"Talking about Thor, Jack said he doesn't draw authentic Norse armor, but tries to get the essence of it. I said that was what we wanted to get at, too -- something that could be both ancient and modern."
Kirby talked a great deal about color and its use, Sheldon recalls, as well as the use of expectation -- in the sense that the title page of a comic book starts off with the climax that it will build up to out in back.
Kirby very definitely had some of his own ideas about staging "Julius Caesar," and many of them will be reflected in the production. The conspirators all throw open their robes after the assassination, wearing them over the shoulder. Inside, the robes are all blood red. The very cut of the robes is modeled after the silhouette of the vulture.
Another of Kirby's ideas is the costume Caesar wears when he first comes on. It is traditional for him to wear civilian clothes. But Kirby has him come on in military attire like some sort of fantastic creature.
"But, why not?" Sheldon asks. "This way, the people have every reason to believe he may install himself as a dictator."
The costumes for the cast of 50 are being made primarily from military surplus materials. The cloaks are old army blankets which had been consigned to the rag bin. Old GI longjohns were converted into tights for the plebians. Headgear is made from old helmet liners. "We're using a lot of vinyl and plastic," Sheldon says, "with no attempt to disguise the materials."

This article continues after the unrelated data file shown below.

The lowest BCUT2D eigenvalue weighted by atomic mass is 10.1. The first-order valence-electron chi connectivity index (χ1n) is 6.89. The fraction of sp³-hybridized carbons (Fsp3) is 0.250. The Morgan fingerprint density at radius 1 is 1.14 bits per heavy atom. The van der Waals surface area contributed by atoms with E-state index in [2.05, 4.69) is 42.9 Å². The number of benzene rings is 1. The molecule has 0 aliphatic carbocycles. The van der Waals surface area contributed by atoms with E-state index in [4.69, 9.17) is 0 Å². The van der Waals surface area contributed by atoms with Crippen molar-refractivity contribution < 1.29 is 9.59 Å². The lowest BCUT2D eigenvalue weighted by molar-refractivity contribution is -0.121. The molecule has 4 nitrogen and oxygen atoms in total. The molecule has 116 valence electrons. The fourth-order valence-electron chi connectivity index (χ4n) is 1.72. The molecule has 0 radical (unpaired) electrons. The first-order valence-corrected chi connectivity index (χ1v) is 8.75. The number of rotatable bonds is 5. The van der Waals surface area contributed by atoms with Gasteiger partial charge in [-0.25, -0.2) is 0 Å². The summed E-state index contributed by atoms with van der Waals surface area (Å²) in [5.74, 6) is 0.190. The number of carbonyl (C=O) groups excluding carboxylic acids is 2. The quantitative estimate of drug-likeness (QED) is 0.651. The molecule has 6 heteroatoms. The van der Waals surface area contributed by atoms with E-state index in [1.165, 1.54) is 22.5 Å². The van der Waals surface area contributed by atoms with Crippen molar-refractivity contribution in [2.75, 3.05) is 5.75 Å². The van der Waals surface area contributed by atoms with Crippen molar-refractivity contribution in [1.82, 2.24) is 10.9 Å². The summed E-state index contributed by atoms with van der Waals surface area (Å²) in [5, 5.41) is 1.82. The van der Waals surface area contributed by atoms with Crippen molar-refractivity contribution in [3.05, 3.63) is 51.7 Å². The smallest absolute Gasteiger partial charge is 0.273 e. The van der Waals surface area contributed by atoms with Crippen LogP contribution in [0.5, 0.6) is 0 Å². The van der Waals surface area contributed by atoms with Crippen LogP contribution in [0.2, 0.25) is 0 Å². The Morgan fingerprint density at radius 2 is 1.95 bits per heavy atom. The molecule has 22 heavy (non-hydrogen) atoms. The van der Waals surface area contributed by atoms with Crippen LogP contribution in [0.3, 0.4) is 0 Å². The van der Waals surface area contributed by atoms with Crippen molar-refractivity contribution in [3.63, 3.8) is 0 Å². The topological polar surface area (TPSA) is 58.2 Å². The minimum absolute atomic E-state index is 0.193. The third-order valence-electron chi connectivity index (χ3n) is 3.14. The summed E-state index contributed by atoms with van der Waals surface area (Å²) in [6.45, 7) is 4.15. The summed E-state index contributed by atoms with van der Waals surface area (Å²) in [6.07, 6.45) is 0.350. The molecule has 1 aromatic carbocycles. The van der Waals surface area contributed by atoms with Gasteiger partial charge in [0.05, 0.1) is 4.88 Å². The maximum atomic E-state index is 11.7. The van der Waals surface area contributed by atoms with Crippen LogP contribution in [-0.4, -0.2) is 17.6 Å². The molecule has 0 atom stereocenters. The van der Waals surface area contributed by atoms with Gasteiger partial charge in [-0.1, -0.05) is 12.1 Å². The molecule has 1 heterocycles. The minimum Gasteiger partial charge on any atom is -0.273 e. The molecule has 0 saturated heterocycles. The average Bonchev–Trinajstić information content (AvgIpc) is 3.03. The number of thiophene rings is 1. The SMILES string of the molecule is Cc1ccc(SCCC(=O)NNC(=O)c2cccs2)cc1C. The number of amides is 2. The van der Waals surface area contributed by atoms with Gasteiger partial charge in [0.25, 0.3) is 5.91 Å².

Overseeing production of the costumes is one of Deena Ferrigno's chores as technical director, and it's no small chore. A full-time University employe [sic], she shares responsibility for the production with Sheldon.
"This is the first time I've had to do a show that somebody else designed," she said. "The first time I saw them, I wondered, "What are they supposed to look like from the back and from the side?" And then I thought, 'Our students aren't built like that.'"
But somehow or other, the costumes are being made -- complete in back and front, though of materials of sometimes dubious origin. "Like those soldier costumes," Deena said. "They're decorated with some kind of sliced sponge. We got it in this old warehouse. I don't even know what it's for..."
How well is she doing? They look good, but perhaps the final verdict should be reserved until opening night. Kirby, who has visited the campus once already, is coming back for the opening.
Seeing the production is going to be his principal reward for the costume designs.
"I asked about paying him," Sheldon says, "but he said not to worry about it -- we couldn't afford him. He felt that because it was for college students, that it was a contribution he wanted to make.
"Stan Lee is the same way -- loose, friendly, inertested [sic] in other people."